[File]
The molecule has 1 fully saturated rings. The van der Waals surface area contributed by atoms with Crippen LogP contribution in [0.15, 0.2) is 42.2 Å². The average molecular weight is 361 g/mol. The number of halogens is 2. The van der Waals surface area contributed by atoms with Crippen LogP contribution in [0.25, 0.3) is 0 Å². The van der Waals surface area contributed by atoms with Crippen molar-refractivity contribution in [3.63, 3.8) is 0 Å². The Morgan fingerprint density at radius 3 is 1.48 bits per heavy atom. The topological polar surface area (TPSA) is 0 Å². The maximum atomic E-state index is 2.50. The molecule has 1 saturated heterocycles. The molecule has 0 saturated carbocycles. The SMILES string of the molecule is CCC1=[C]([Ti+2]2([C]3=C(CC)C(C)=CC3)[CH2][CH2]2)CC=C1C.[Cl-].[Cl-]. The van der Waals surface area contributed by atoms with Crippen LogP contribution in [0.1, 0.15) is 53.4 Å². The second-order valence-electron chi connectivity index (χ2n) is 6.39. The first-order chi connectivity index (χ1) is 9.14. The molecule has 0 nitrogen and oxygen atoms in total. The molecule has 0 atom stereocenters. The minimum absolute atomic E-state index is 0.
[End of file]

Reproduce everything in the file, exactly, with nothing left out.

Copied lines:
The molecule has 1 fully saturated rings. The van der Waals surface area contributed by atoms with Crippen LogP contribution in [0.15, 0.2) is 42.2 Å². The average molecular weight is 361 g/mol. The number of halogens is 2. The van der Waals surface area contributed by atoms with Crippen LogP contribution in [0.25, 0.3) is 0 Å². The van der Waals surface area contributed by atoms with Crippen molar-refractivity contribution in [3.63, 3.8) is 0 Å². The Morgan fingerprint density at radius 3 is 1.48 bits per heavy atom. The topological polar surface area (TPSA) is 0 Å². The maximum atomic E-state index is 2.50. The molecule has 1 saturated heterocycles. The molecule has 0 saturated carbocycles. The SMILES string of the molecule is CCC1=[C]([Ti+2]2([C]3=C(CC)C(C)=CC3)[CH2][CH2]2)CC=C1C.[Cl-].[Cl-]. The van der Waals surface area contributed by atoms with Crippen LogP contribution in [0.1, 0.15) is 53.4 Å². The second-order valence-electron chi connectivity index (χ2n) is 6.39. The first-order chi connectivity index (χ1) is 9.14. The molecule has 0 nitrogen and oxygen atoms in total. The molecule has 0 atom stereocenters. The minimum absolute atomic E-state index is 0.